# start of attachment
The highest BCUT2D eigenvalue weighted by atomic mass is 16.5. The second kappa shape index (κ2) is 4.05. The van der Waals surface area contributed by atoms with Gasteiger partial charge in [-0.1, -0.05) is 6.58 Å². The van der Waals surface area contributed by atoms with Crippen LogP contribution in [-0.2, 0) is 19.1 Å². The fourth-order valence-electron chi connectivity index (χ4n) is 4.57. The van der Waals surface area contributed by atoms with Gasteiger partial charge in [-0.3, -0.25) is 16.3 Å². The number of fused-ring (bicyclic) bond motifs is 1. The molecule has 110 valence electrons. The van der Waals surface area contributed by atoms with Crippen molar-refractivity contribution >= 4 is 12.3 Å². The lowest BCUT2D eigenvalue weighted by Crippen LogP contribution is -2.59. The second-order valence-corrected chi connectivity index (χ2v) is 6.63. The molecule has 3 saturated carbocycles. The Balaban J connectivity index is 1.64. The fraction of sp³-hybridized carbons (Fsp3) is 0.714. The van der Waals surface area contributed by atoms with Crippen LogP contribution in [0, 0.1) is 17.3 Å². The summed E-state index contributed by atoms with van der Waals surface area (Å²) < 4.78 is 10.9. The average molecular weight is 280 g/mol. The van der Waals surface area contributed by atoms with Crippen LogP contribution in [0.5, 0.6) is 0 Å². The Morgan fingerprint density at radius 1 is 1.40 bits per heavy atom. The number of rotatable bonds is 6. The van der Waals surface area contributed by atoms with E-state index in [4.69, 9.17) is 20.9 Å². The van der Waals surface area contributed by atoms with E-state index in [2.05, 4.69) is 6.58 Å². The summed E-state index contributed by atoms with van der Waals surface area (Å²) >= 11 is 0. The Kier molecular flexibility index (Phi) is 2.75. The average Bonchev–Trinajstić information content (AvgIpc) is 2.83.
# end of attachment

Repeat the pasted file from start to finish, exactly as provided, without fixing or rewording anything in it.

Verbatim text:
The highest BCUT2D eigenvalue weighted by atomic mass is 16.5. The second kappa shape index (κ2) is 4.05. The van der Waals surface area contributed by atoms with Gasteiger partial charge in [-0.1, -0.05) is 6.58 Å². The van der Waals surface area contributed by atoms with Crippen LogP contribution in [-0.2, 0) is 19.1 Å². The fourth-order valence-electron chi connectivity index (χ4n) is 4.57. The van der Waals surface area contributed by atoms with Gasteiger partial charge in [-0.3, -0.25) is 16.3 Å². The number of fused-ring (bicyclic) bond motifs is 1. The molecule has 110 valence electrons. The van der Waals surface area contributed by atoms with Crippen molar-refractivity contribution >= 4 is 12.3 Å². The lowest BCUT2D eigenvalue weighted by Crippen LogP contribution is -2.59. The second-order valence-corrected chi connectivity index (χ2v) is 6.63. The molecule has 3 saturated carbocycles. The Balaban J connectivity index is 1.64. The fraction of sp³-hybridized carbons (Fsp3) is 0.714. The van der Waals surface area contributed by atoms with Crippen LogP contribution in [0, 0.1) is 17.3 Å². The summed E-state index contributed by atoms with van der Waals surface area (Å²) < 4.78 is 10.9. The average molecular weight is 280 g/mol. The van der Waals surface area contributed by atoms with Crippen LogP contribution in [0.5, 0.6) is 0 Å². The Morgan fingerprint density at radius 1 is 1.40 bits per heavy atom. The number of rotatable bonds is 6. The van der Waals surface area contributed by atoms with E-state index in [4.69, 9.17) is 20.9 Å². The van der Waals surface area contributed by atoms with E-state index in [2.05, 4.69) is 6.58 Å². The summed E-state index contributed by atoms with van der Waals surface area (Å²) >= 11 is 0. The Kier molecular flexibility index (Phi) is 2.75. The average Bonchev–Trinajstić information content (AvgIpc) is 2.83.